The Nicomachean Ethics Book 4, Chapter 8 (1127b34-1128b9)
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Book 4, Chapter 8 (1127b34-1128b9)
- Aristotle continues with the social graces. This installment: pleasant conversation, or how to spend leisure time with friends.
- A person who will do anything for a laugh, according to Aristotle, is a "buffoon."
- However, if we refuse to entertain anyone, we are "boorish" or "dour."
- The perfect companion for leisure time? The witty person. He's a spontaneous, playful person who can see the humor appropriate for each situation.
- If we want to walk the middle of the road here, we have to have tact—so that we know what's properly funny in every situation without being vulgar or cheap.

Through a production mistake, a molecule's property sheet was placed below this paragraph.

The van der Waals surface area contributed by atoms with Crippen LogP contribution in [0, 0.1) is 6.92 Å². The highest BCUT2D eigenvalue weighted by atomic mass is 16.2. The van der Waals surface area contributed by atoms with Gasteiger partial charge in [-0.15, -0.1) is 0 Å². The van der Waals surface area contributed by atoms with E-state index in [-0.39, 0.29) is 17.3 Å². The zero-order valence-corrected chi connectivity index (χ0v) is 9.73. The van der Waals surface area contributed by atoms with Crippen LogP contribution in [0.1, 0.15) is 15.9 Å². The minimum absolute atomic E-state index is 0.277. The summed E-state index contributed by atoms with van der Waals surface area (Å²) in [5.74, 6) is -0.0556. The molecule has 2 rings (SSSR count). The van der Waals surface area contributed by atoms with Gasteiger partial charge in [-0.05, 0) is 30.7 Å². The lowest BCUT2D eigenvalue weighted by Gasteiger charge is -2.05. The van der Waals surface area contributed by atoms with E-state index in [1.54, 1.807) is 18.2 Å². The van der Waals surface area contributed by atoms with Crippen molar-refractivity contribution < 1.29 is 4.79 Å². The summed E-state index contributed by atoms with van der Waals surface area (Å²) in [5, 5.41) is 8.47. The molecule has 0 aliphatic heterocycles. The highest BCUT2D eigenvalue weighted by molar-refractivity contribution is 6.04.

- The art of joking well? Knowing how not to cause pain to our audience.
- But it's often difficult to know how far is too far with any given group. It takes true social talent.
- But at the very least, a truly witty, tactful person would never stoop to slander (that's illegal, anyway).
- A buffoon, however, has no boundaries. He'll even sacrifice himself for a laugh.
- The boor is like the Grumpy Cat of the social world: he doesn't care for your entertainment.